Digital citizenship in a global context is a focus of the Enlightened Digital Citizenship Model created by Lindsay and Davis (2012). It provides lenses for being better global digital citizens through ‘areas of awareness' including:

  • Individual awareness which means being aware of one's values and goals and to have the self-confidence to advocate for oneself online and speak out when issues arise.
  • Social awareness that allows the digital citizen to interpret situations and retain interpersonal skills with face-to-face and online friends and colleagues. Social awareness helps a person understand the norms of behaviour in social and vocational spaces. This must apply to learners and technology users of all ages, cultures, gender and situations.
  • Cultural awareness where being aware that cultural differences exist and being able to understand deeply the nuances of cultural differences is a vital awareness for effective online collaboration and citizenship. Understanding that the world is diverse and that other cultures have different religions, holidays, school practices and that it is important to find commonalities rather than focus always on differences.
  • Global awareness understands the regional nuances of other places in the world and causes the digital citizen to ask such questions as: What are the impacts of technology use and access in other countries and cultures? How can I connect and communicate with someone on the other side of the world? Understanding geography, politics, and local bandwidth concerns and the fact that one should understand these areas leads to a global awareness that makes one an effective digital citizen.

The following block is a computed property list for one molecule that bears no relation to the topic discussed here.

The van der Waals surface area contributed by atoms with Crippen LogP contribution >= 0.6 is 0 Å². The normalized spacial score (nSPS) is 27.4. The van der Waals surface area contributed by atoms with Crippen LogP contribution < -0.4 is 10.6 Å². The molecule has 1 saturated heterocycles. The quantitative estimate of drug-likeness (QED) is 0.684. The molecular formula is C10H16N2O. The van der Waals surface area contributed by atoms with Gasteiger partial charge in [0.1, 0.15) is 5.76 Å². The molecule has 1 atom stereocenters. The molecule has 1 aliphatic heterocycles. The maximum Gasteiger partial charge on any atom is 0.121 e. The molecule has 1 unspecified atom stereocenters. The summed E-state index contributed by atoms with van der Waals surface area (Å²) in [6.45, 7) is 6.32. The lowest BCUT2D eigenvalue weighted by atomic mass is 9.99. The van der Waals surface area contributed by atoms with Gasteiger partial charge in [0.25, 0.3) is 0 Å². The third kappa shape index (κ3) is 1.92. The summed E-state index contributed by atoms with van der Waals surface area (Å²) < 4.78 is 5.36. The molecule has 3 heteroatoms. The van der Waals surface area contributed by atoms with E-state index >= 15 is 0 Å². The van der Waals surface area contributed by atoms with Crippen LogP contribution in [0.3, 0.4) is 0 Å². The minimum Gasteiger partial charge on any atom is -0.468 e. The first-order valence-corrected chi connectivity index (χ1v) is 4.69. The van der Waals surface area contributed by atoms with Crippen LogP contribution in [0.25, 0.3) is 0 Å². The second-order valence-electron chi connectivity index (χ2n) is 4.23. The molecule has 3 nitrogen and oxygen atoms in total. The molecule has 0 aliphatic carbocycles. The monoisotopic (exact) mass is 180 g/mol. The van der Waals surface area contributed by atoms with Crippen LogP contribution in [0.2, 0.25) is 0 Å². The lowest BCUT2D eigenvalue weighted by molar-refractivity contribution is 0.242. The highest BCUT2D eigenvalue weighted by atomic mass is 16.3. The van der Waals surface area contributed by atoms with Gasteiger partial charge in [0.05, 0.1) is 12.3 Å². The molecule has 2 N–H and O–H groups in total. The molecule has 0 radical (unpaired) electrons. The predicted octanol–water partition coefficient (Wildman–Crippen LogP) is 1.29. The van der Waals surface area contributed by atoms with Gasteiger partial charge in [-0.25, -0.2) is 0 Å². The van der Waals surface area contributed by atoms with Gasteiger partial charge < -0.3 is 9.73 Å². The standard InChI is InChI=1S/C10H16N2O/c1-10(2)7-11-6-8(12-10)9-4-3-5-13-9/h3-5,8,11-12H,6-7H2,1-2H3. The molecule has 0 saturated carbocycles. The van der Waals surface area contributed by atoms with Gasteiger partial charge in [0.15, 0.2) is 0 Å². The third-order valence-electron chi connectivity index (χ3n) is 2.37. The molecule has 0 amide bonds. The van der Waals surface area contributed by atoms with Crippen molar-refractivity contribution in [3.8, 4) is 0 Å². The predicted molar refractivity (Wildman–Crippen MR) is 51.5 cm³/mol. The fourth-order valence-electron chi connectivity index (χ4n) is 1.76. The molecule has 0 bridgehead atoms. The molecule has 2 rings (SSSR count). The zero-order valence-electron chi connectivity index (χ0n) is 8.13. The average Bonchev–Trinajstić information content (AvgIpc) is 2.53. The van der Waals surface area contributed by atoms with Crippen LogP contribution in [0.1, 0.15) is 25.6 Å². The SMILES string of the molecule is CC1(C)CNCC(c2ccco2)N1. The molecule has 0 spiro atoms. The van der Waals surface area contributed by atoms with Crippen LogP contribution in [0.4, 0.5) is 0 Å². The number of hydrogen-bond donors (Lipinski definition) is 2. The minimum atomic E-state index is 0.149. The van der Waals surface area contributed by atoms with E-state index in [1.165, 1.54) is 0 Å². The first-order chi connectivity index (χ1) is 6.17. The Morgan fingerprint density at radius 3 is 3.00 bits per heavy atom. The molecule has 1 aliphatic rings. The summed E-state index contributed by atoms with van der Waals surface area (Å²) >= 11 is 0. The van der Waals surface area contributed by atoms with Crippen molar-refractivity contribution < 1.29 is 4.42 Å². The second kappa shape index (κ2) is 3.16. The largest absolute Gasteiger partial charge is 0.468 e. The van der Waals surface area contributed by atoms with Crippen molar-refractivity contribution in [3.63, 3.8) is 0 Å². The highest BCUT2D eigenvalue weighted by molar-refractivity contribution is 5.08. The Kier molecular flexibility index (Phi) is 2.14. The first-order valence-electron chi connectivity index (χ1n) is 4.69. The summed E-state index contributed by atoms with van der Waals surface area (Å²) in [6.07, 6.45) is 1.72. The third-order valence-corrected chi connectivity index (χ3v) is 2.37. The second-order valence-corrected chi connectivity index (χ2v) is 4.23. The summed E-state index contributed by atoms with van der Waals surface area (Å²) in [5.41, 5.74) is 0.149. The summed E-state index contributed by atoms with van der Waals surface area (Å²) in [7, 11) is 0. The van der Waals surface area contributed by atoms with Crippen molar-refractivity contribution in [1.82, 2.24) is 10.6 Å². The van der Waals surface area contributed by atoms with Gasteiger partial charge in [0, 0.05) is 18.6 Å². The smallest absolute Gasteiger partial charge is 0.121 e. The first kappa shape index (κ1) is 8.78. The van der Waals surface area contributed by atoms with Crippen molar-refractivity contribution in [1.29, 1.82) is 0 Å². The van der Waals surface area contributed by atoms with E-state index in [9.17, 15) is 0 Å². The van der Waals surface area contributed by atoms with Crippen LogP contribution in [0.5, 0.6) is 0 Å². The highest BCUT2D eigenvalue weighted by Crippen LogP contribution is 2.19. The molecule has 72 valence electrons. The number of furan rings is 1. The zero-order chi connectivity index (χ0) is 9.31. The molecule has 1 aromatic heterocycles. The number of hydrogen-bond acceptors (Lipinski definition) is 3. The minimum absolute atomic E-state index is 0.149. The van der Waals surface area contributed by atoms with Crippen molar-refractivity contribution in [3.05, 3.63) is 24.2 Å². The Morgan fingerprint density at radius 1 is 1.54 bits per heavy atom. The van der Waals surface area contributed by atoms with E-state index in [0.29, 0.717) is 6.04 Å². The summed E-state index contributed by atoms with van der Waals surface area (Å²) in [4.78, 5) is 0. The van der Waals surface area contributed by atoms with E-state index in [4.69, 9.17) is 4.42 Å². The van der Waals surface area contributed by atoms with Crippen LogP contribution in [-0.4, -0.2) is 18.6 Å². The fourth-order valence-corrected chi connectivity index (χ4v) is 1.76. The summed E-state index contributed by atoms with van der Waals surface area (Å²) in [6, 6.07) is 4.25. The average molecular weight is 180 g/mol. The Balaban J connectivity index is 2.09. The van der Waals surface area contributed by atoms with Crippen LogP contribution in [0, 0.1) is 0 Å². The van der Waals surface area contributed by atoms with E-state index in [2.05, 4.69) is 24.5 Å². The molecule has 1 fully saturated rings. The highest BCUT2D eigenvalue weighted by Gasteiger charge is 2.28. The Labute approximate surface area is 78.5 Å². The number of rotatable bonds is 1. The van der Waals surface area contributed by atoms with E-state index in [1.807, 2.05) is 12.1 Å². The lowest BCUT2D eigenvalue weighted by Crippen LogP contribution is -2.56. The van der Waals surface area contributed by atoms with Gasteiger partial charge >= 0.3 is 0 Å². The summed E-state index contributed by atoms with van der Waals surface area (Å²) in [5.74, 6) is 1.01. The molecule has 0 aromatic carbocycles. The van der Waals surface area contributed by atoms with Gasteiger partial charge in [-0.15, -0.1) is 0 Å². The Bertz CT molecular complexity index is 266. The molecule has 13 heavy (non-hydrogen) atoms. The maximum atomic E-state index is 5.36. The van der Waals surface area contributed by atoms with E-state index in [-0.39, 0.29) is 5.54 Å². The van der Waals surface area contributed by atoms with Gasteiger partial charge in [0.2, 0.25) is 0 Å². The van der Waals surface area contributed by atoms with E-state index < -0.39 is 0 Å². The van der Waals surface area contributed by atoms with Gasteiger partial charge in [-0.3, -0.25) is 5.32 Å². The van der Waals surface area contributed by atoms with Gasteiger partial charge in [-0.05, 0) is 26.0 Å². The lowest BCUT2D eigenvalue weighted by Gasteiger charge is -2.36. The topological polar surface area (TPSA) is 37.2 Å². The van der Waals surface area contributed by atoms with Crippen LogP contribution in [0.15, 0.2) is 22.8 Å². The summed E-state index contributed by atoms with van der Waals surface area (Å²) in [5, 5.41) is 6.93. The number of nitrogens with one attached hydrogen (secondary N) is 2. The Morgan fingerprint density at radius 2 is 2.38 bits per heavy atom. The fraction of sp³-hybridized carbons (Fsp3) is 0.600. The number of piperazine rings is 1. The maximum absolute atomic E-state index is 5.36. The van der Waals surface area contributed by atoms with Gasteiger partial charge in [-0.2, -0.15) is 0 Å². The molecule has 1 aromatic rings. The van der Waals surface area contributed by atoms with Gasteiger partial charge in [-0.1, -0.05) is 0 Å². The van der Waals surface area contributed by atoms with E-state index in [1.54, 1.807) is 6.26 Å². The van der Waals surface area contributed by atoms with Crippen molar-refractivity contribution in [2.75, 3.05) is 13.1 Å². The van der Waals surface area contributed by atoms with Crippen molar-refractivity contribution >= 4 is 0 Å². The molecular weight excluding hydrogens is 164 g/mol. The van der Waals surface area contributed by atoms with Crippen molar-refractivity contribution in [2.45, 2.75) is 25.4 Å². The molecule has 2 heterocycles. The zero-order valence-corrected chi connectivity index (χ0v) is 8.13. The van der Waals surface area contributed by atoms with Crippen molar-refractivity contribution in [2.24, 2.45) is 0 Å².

The blog post by Van Schaijik (2014) analyses these areas of awareness, taking them to the next level, and concludes, ''I think the term lends itself better to just being citizenship – to ask how do we act with others in ways that enhance the common good online and offline? Yes the technologies certainly make our task of collaboration transparent and easier to coordinate but ultimately it is about people. It is about building relationships for the common good and we do this by making connections online and offline and in the between''.